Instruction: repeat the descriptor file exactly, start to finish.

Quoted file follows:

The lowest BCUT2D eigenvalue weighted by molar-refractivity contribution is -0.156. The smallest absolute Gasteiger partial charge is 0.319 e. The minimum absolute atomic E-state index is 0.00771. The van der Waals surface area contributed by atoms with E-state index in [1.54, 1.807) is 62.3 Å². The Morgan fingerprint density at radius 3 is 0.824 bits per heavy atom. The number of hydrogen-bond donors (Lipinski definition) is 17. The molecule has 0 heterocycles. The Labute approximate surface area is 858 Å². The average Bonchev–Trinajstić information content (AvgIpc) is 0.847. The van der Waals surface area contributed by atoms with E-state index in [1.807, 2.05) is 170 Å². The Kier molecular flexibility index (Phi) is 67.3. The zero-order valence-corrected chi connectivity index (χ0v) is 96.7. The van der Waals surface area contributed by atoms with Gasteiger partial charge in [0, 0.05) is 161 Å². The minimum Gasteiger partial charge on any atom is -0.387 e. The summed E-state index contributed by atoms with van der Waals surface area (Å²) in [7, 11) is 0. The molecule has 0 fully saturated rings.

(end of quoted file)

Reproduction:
The lowest BCUT2D eigenvalue weighted by molar-refractivity contribution is -0.156. The smallest absolute Gasteiger partial charge is 0.319 e. The minimum absolute atomic E-state index is 0.00771. The van der Waals surface area contributed by atoms with E-state index in [1.54, 1.807) is 62.3 Å². The Morgan fingerprint density at radius 3 is 0.824 bits per heavy atom. The number of hydrogen-bond donors (Lipinski definition) is 17. The molecule has 0 heterocycles. The Labute approximate surface area is 858 Å². The average Bonchev–Trinajstić information content (AvgIpc) is 0.847. The van der Waals surface area contributed by atoms with E-state index in [1.807, 2.05) is 170 Å². The Kier molecular flexibility index (Phi) is 67.3. The zero-order valence-corrected chi connectivity index (χ0v) is 96.7. The van der Waals surface area contributed by atoms with Gasteiger partial charge in [0, 0.05) is 161 Å². The minimum Gasteiger partial charge on any atom is -0.387 e. The summed E-state index contributed by atoms with van der Waals surface area (Å²) in [7, 11) is 0. The molecule has 0 fully saturated rings.